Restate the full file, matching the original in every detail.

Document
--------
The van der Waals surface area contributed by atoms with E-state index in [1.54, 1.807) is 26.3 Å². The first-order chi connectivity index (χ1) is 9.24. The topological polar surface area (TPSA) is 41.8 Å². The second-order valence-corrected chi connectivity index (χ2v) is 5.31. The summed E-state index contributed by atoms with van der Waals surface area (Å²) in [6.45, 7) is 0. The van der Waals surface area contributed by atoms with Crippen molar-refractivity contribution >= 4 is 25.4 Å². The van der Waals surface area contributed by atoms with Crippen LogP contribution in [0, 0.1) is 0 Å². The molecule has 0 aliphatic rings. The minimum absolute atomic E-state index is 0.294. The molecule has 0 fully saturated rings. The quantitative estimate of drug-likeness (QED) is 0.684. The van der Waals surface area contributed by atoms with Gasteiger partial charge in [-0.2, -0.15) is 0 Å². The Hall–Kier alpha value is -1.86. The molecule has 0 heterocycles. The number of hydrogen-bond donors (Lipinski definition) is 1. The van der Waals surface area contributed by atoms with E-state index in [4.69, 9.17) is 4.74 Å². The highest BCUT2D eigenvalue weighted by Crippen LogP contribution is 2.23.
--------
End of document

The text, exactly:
The van der Waals surface area contributed by atoms with E-state index in [1.54, 1.807) is 26.3 Å². The first-order chi connectivity index (χ1) is 9.24. The topological polar surface area (TPSA) is 41.8 Å². The second-order valence-corrected chi connectivity index (χ2v) is 5.31. The summed E-state index contributed by atoms with van der Waals surface area (Å²) in [6.45, 7) is 0. The van der Waals surface area contributed by atoms with Crippen molar-refractivity contribution >= 4 is 25.4 Å². The van der Waals surface area contributed by atoms with Crippen LogP contribution in [0, 0.1) is 0 Å². The molecule has 0 aliphatic rings. The minimum absolute atomic E-state index is 0.294. The molecule has 0 fully saturated rings. The quantitative estimate of drug-likeness (QED) is 0.684. The van der Waals surface area contributed by atoms with Gasteiger partial charge in [-0.2, -0.15) is 0 Å². The Hall–Kier alpha value is -1.86. The molecule has 0 heterocycles. The number of hydrogen-bond donors (Lipinski definition) is 1. The van der Waals surface area contributed by atoms with E-state index in [4.69, 9.17) is 4.74 Å². The highest BCUT2D eigenvalue weighted by Crippen LogP contribution is 2.23.